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Recombinant C1q variants modulate macrophage responses but do not activate the classical complement pathway

Abstract : Complement protein C1q plays a dual role in a number of inflammatory diseases such as atherosclerosis. While in later stages classical complement pathway activation by C1q exacerbates disease progression, C1q also plays a beneficial role in early disease. Independent of its role in complement activation, we and others have identified a number of potentially beneficial interactions of C1q with phagocytes in vitro, including triggering phagocytosis of cellular and molecular debris and polarizing macrophages toward an anti-inflammatory phenotype. These interactions may also be important in preventing autoimmunity. Here, we characterize variants of recombinant human C1q (rC1q) which no longer initiate complement activation, through mutation of the C1r2C1s2 interaction site. For insight into the structural location of the site of C1q that is important for interaction with phagocytes, we investigated the effect of these mutations on phagocytosis and macrophage inflammatory polarization, as compared to wild-type C1q. Phagocytosis of antibody coated sheep erythrocytes and oxidized LDL was measured in human monocytes and monocyte-derived macrophages (HMDM) respectively that had interacted with rC1q wild-type or variants. Secreted levels of cytokines were also measured in C1q stimulated HMDM. All variants of C1q increased phagocytosis in HMDM compared to controls, similar to native or wild-type rC1q. In addition, levels of certain pro-inflammatory cytokines and chemokines secreted by HMDM were modulated in cells that interacted with C1q variants, similar to wild-type rC1q and native C1q. This includes downregulation of IL-1α, IL-1β, TNFα, MIP-1α, and IL-12p40 by native and rC1q in both resting and M1-polarized HMDM. This suggests that the site responsible for C1q interaction with phagocytes is independent of the C1r2C1s2 interaction site. Further studies with these classical pathway-null variants of C1q should provide greater understanding of the complement-independent role of C1q, and allow for potential therapeutic exploitation.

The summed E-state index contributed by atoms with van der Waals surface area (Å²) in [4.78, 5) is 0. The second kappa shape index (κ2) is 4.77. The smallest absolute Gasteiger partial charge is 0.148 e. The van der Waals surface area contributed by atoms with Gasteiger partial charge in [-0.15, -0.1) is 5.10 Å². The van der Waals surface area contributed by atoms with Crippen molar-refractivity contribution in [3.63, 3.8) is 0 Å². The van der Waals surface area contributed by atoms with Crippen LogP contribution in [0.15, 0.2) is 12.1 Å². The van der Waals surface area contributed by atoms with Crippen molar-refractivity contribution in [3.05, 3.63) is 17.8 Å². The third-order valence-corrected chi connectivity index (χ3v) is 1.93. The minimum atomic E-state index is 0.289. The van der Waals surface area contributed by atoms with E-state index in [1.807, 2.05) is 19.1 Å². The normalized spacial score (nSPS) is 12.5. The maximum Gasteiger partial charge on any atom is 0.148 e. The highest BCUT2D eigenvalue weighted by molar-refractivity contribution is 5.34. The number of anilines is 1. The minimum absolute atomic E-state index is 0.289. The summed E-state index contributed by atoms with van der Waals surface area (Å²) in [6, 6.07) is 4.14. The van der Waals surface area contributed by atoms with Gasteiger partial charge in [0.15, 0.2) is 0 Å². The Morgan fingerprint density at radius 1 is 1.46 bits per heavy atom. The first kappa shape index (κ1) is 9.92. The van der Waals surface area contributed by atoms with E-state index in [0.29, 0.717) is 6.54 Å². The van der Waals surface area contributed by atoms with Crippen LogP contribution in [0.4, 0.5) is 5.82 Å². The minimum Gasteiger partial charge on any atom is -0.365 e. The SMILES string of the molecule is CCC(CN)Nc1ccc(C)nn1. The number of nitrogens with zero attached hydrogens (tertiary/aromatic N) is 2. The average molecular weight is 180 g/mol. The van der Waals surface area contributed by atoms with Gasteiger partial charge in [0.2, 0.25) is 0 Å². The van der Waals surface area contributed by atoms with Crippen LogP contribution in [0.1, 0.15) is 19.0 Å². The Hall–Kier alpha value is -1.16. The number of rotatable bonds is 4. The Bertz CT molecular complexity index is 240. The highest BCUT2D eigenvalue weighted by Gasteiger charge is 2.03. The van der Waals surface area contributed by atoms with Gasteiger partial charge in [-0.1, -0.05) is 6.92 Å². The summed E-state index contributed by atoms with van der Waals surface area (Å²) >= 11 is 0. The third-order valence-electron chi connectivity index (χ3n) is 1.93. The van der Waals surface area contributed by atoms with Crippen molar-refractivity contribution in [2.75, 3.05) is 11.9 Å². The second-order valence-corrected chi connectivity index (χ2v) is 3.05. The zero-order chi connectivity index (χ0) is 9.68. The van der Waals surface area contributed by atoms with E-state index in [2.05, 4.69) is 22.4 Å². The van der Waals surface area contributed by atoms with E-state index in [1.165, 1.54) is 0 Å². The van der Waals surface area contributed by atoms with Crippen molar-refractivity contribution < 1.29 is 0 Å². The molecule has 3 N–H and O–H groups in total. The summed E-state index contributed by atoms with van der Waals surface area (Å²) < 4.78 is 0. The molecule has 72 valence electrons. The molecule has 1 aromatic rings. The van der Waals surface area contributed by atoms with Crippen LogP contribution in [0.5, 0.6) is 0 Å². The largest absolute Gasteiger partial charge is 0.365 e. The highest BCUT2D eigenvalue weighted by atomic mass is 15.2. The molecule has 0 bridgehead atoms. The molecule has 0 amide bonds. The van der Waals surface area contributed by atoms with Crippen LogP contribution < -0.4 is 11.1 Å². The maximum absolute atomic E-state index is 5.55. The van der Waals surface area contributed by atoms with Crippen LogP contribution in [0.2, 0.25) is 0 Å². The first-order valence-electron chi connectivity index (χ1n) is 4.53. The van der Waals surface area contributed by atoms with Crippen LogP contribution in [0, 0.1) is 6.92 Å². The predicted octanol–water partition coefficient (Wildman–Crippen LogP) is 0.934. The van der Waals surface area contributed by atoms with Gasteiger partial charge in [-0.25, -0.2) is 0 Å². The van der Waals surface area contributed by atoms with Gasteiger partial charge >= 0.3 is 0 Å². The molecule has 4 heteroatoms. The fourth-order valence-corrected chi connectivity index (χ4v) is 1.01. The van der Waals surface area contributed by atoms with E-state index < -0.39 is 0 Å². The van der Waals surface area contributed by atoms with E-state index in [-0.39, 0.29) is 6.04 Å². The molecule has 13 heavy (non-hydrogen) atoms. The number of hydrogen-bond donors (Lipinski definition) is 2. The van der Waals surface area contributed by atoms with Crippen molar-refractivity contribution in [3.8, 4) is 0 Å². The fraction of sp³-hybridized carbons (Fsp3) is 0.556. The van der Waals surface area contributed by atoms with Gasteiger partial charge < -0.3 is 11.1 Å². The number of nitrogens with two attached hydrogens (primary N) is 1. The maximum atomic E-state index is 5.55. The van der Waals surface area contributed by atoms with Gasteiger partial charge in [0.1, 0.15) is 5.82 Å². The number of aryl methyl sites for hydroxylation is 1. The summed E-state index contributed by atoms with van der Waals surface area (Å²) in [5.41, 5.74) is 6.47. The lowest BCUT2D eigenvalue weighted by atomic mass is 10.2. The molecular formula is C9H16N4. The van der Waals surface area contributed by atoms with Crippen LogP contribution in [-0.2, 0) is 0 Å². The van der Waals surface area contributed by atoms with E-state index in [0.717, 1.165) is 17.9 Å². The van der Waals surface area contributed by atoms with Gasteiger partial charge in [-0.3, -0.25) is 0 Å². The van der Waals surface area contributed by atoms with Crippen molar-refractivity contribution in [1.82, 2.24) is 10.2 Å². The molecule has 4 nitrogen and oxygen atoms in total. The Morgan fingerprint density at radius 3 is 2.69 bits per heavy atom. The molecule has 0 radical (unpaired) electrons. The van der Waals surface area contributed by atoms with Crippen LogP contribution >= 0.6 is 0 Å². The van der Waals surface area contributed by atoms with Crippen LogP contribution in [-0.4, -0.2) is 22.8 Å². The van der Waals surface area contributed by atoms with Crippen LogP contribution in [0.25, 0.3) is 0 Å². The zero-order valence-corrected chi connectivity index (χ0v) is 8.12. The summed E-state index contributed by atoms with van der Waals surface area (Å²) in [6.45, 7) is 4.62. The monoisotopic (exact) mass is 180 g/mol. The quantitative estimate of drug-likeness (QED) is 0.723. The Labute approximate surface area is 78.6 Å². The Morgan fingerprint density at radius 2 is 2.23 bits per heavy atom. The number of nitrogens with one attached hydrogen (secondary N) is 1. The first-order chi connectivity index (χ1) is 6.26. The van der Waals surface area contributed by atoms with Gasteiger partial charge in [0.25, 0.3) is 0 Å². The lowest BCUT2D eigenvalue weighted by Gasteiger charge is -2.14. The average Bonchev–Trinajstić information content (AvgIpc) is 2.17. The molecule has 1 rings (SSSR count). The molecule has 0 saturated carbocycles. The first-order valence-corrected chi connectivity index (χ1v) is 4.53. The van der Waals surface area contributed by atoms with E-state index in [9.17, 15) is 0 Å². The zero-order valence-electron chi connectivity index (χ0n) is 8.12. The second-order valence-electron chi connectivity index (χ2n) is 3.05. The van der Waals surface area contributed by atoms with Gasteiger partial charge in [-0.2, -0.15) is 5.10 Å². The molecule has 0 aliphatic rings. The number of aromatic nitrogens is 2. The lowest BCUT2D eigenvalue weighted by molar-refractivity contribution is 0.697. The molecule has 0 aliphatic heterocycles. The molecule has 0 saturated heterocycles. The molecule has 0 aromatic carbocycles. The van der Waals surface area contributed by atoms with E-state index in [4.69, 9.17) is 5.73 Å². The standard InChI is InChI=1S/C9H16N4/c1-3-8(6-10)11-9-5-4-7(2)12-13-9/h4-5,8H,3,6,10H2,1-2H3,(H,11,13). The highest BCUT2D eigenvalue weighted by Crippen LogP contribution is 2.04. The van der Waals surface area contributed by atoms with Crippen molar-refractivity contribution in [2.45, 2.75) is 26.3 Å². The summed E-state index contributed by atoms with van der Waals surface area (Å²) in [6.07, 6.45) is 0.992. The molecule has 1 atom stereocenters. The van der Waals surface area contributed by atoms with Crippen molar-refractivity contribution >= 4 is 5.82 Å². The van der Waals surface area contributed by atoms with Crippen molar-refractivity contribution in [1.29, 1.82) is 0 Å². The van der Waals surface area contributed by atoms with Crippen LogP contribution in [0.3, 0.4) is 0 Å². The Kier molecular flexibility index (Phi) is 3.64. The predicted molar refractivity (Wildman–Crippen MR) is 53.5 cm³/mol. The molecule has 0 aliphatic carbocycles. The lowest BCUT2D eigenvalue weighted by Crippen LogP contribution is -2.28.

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https://hal.archives-ouvertes.fr/hal-02413257
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Victoria Espericueta, Ayla Manughian-Peter, Isabelle Bally, Nicole Thielens, Deborah Fraser. Recombinant C1q variants modulate macrophage responses but do not activate the classical complement pathway. Molecular Immunology, Elsevier, 2020, 117, pp.65-72. ⟨10.1016/j.molimm.2019.10.008⟩. ⟨hal-02413257⟩

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